Apple iPhone 5 in front of the smartphone pack

When Apple introduced the iPhone 4S last October, you could sense the initial disappointment. Many people were longing for an iPhone 5. The iPhone 4S that came instead may not have represented a dramatic upgrade, but it was a snappy handset with an excellent camera and a sometimes-obedient virtual digital assistant named Siri. It went on to become the best-selling iPhone to date.

The iPhone 5 should keep Apple at the front of the smartphone pack. But choosing it versus a top-of-the line Android alternative isn’t a cut-and-dry decision.

The iPhone 5 should keep Apple at the front of the smartphone pack. But choosing it versus a top-of-the line Android alternative isn’t a cut-and-dry decision.

Nearly a year later the iPhone 5 is upon us. And what I detect this time is lust. The feelings are unlikely to diminish once buyers get their hands on the iPhone 5 Friday, or whenever their pre-ordered phones arrive.

The iPhone 5 is a winner that should keep Apple at the front of the smartphone pack. But choosing iPhone 5 vs. a top-of-the line Android alternative isn’t a cut-and-dried decision, especially if you’re partial to a jumbo display, such as the one on the big, bold and beautiful Samsung Galaxy S III, an Android rival for which I’ve had high praise.

The new iPhones cost $199, $299 and $399, for models with 16GB, 32GB and 64GB respectively, on top of customary two-year wireless contracts.

At the core of the new iPhone is iOS 6, the mobile operating system software upgrade that will also be made available free (as of today) on older iPhone models dating to the 3GS. Apple says there are more than 200 new features in iOS 6, but the ones you’ll most likely notice include audible turn-by-turn navigation in Maps, a digital wallet called Passbook, Facebook integration, VIP status for your important mail senders, and a greater voice for Siri. Of course, the arrival of iOS 6 begs the question of why owners of older iPhones who get the upgrade gratis would choose to invest in the new hardware?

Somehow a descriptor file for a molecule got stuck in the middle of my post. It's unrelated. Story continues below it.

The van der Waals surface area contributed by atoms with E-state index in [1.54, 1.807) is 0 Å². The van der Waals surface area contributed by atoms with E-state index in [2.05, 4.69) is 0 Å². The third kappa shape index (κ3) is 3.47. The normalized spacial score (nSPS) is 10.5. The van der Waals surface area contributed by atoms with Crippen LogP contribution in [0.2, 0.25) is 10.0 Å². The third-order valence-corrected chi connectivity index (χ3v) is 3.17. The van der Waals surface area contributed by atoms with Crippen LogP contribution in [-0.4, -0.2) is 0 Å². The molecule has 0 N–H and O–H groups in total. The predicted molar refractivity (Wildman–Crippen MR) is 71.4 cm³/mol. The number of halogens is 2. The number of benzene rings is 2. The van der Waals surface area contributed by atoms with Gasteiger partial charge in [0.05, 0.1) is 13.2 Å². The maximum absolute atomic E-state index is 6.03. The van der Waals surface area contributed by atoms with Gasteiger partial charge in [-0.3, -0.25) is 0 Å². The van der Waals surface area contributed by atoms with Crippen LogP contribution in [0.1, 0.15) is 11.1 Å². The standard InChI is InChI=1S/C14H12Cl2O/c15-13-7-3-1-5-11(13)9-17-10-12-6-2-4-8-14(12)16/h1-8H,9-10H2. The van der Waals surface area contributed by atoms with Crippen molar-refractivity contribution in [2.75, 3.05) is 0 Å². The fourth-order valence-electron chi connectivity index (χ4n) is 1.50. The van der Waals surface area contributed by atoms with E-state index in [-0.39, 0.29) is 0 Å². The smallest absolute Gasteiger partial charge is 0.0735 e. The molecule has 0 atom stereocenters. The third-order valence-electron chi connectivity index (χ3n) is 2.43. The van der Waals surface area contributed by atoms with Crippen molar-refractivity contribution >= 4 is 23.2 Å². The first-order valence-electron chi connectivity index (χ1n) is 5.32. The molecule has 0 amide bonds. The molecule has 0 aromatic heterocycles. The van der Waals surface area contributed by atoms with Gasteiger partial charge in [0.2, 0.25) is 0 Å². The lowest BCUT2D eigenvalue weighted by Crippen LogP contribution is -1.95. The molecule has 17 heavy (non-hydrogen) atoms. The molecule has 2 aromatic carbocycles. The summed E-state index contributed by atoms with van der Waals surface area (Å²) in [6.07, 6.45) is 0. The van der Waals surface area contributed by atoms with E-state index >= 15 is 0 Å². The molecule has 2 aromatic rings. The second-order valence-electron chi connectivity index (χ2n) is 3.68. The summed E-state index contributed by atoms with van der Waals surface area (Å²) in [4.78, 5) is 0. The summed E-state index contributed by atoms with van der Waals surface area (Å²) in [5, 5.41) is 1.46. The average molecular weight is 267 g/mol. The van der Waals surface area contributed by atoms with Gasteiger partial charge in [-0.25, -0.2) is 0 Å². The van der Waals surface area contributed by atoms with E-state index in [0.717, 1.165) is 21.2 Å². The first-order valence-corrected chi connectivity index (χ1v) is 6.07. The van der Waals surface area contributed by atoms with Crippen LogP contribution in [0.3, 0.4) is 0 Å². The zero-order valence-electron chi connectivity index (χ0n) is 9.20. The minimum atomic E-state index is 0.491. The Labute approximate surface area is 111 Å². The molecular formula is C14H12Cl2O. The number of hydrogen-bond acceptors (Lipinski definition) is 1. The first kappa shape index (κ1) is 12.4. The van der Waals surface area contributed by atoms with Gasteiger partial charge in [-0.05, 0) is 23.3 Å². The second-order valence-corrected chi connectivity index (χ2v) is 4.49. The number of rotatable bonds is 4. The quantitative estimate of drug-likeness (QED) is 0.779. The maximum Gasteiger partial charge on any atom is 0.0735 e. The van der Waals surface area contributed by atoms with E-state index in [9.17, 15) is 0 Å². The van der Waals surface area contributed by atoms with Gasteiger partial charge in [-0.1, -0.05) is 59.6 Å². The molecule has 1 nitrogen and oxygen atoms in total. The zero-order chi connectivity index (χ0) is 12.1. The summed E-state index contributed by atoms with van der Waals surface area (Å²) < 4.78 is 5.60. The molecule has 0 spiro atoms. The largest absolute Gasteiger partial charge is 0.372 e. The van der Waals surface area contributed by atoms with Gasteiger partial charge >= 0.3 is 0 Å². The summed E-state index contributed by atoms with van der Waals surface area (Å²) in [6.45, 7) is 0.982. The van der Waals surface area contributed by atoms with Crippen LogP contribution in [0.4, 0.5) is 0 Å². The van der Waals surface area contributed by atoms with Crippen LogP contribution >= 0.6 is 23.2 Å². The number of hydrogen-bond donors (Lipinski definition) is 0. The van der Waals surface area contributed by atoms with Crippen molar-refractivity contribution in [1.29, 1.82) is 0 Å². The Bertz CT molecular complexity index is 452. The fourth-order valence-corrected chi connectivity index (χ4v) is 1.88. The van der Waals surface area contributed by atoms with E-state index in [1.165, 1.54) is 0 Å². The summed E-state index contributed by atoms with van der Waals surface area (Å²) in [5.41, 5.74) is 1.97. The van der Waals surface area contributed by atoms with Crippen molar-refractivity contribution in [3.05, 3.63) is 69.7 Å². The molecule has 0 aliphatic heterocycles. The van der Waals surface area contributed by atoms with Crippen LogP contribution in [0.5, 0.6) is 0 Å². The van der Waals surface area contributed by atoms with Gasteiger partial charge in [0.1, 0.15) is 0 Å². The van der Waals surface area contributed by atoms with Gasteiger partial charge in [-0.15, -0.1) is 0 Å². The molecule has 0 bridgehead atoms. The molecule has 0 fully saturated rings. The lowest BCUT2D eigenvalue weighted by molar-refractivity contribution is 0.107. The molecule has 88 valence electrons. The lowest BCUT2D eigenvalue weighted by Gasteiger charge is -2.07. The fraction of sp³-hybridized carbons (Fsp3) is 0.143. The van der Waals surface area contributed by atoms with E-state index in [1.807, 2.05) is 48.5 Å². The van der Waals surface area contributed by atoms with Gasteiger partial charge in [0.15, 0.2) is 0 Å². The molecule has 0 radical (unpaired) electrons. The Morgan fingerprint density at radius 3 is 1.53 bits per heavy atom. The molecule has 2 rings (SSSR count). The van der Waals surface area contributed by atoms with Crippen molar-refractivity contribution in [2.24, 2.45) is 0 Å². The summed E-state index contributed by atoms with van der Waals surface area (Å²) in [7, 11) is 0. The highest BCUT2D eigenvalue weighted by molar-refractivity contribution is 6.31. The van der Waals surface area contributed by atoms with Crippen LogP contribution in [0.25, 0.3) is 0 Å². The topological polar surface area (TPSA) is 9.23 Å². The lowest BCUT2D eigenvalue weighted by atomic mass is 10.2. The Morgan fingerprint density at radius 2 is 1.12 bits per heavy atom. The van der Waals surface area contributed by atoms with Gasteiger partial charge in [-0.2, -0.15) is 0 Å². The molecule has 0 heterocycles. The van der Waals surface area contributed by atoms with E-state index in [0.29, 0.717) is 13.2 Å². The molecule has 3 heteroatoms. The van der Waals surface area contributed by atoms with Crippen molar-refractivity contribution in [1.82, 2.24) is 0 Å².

Some great new features

For starters, and not to be underestimated, iPhone 5 is the first iPhone to tap into speedy 4G LTE networks, from AT&T, Verizon Wireless and Sprint in the U.S. Samsung and other rivals may have gotten to LTE first. But LTE (Long Term Evolution) placates iPhone devotees who grew tired of relying on creaky 3G wireless networks when a Wi-Fi network was unavailable. It was a pleasure browsing the Web on the iPhone 5’s Safari browser in the cellular fast lane. What remains to be seen, though, is how LTE performs at peak times under the strain of all the new iPhones hitting the network. Also, be mindful of data consumption on LTE; faster speeds mean you may gobble up more data.

IPhone 5 also has a speedy new Apple-designed A6 chip that makes the device even more responsive than before, up to twice as fast as the A5 chip on the 4S, Apple says.

What’s more, the handset easily lives up to Apple’s marketing spiel as the “biggest thing to happen to iPhone since iPhone.” Apple means it literally. For the first time since the original smartphone came to market in 2007, the iPhone gets a display larger than 3.5-inches. The new screen, 4-inches diagonally, exploits the stunning Retina display technology that first showed up on the iPhone 4.

Apple manages to produce the larger screen without penalizing the consumer with a bulky design or poor battery life. The new iPhone is just a shade taller than earlier models but with a width the same as the 4S. And it is 18% thinner and 20% lighter than its immediate predecessor.